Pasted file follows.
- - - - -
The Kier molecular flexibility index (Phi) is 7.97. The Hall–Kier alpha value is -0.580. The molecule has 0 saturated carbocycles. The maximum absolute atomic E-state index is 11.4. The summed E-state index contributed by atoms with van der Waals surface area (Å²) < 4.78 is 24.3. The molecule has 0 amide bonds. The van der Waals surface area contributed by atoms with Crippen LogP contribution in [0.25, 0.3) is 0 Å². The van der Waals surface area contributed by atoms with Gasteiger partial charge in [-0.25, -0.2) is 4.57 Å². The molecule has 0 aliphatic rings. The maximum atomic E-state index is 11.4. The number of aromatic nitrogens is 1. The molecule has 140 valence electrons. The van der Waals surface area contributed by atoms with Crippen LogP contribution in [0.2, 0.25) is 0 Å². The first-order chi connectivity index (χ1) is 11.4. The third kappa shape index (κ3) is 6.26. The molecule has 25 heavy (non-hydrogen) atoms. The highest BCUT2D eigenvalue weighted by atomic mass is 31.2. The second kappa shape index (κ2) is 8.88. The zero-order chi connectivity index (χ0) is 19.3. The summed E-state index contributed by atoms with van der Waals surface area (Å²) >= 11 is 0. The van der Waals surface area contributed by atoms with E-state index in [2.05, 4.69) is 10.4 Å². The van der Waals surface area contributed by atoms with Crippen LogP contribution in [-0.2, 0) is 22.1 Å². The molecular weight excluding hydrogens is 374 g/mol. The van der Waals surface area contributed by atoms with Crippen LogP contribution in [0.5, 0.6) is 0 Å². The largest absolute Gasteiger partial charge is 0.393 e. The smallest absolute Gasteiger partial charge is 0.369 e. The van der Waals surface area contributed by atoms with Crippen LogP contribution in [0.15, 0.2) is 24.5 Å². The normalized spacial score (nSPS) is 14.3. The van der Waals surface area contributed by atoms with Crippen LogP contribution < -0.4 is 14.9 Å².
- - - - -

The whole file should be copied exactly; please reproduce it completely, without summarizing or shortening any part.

The Kier molecular flexibility index (Phi) is 7.97. The Hall–Kier alpha value is -0.580. The molecule has 0 saturated carbocycles. The maximum absolute atomic E-state index is 11.4. The summed E-state index contributed by atoms with van der Waals surface area (Å²) < 4.78 is 24.3. The molecule has 0 amide bonds. The van der Waals surface area contributed by atoms with Crippen LogP contribution in [0.25, 0.3) is 0 Å². The van der Waals surface area contributed by atoms with Gasteiger partial charge in [-0.25, -0.2) is 4.57 Å². The molecule has 0 aliphatic rings. The maximum atomic E-state index is 11.4. The number of aromatic nitrogens is 1. The molecule has 140 valence electrons. The van der Waals surface area contributed by atoms with Crippen LogP contribution in [0.2, 0.25) is 0 Å². The first-order chi connectivity index (χ1) is 11.4. The third kappa shape index (κ3) is 6.26. The molecule has 25 heavy (non-hydrogen) atoms. The highest BCUT2D eigenvalue weighted by atomic mass is 31.2. The second kappa shape index (κ2) is 8.88. The zero-order chi connectivity index (χ0) is 19.3. The summed E-state index contributed by atoms with van der Waals surface area (Å²) >= 11 is 0. The van der Waals surface area contributed by atoms with E-state index in [2.05, 4.69) is 10.4 Å². The van der Waals surface area contributed by atoms with Crippen LogP contribution in [-0.2, 0) is 22.1 Å². The molecular weight excluding hydrogens is 374 g/mol. The van der Waals surface area contributed by atoms with Crippen LogP contribution in [0.5, 0.6) is 0 Å². The largest absolute Gasteiger partial charge is 0.393 e. The smallest absolute Gasteiger partial charge is 0.369 e. The van der Waals surface area contributed by atoms with Crippen LogP contribution in [0.15, 0.2) is 24.5 Å². The normalized spacial score (nSPS) is 14.3. The van der Waals surface area contributed by atoms with Crippen LogP contribution < -0.4 is 14.9 Å².